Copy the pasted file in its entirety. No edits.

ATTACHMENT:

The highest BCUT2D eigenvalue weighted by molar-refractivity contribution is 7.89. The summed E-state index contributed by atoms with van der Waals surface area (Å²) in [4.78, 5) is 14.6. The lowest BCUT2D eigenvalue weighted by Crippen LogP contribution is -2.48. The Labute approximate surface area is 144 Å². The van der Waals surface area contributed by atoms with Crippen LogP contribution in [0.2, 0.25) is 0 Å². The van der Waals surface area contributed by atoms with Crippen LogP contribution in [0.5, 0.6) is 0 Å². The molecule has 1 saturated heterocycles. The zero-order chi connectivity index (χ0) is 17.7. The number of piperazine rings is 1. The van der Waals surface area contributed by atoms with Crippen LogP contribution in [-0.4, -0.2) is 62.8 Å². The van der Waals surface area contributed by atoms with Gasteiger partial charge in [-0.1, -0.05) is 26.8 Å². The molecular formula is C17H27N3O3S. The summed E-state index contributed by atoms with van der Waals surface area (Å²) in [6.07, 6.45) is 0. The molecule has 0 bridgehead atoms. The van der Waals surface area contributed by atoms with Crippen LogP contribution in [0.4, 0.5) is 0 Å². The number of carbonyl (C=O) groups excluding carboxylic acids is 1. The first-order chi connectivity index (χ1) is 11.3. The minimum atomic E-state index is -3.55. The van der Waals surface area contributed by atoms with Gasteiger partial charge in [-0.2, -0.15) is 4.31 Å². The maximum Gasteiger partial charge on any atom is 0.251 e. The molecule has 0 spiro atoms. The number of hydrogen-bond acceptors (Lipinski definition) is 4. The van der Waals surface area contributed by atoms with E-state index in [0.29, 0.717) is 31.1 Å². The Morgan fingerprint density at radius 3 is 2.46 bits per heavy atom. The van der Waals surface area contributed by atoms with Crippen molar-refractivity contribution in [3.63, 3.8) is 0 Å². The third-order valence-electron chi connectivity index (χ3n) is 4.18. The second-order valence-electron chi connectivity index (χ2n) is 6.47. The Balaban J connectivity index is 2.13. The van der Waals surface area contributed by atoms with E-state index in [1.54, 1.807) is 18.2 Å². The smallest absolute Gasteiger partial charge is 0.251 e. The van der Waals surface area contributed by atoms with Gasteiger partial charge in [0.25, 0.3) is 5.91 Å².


The highest BCUT2D eigenvalue weighted by molar-refractivity contribution is 7.89. The summed E-state index contributed by atoms with van der Waals surface area (Å²) in [4.78, 5) is 14.6. The lowest BCUT2D eigenvalue weighted by Crippen LogP contribution is -2.48. The Labute approximate surface area is 144 Å². The van der Waals surface area contributed by atoms with Crippen LogP contribution in [0.2, 0.25) is 0 Å². The van der Waals surface area contributed by atoms with Crippen LogP contribution in [0.5, 0.6) is 0 Å². The molecule has 1 saturated heterocycles. The zero-order chi connectivity index (χ0) is 17.7. The number of piperazine rings is 1. The van der Waals surface area contributed by atoms with Crippen LogP contribution in [-0.4, -0.2) is 62.8 Å². The van der Waals surface area contributed by atoms with Gasteiger partial charge in [-0.1, -0.05) is 26.8 Å². The molecular formula is C17H27N3O3S. The summed E-state index contributed by atoms with van der Waals surface area (Å²) in [6.07, 6.45) is 0. The molecule has 0 bridgehead atoms. The van der Waals surface area contributed by atoms with Crippen LogP contribution in [0.4, 0.5) is 0 Å². The number of carbonyl (C=O) groups excluding carboxylic acids is 1. The first-order chi connectivity index (χ1) is 11.3. The minimum atomic E-state index is -3.55. The van der Waals surface area contributed by atoms with Gasteiger partial charge in [-0.2, -0.15) is 4.31 Å². The maximum Gasteiger partial charge on any atom is 0.251 e. The molecule has 0 spiro atoms. The number of hydrogen-bond acceptors (Lipinski definition) is 4. The van der Waals surface area contributed by atoms with E-state index in [0.29, 0.717) is 31.1 Å². The Morgan fingerprint density at radius 3 is 2.46 bits per heavy atom. The van der Waals surface area contributed by atoms with Crippen molar-refractivity contribution in [3.63, 3.8) is 0 Å². The third-order valence-electron chi connectivity index (χ3n) is 4.18. The second-order valence-electron chi connectivity index (χ2n) is 6.47. The Balaban J connectivity index is 2.13. The van der Waals surface area contributed by atoms with E-state index in [1.54, 1.807) is 18.2 Å². The smallest absolute Gasteiger partial charge is 0.251 e. The van der Waals surface area contributed by atoms with Gasteiger partial charge in [0.25, 0.3) is 5.91 Å².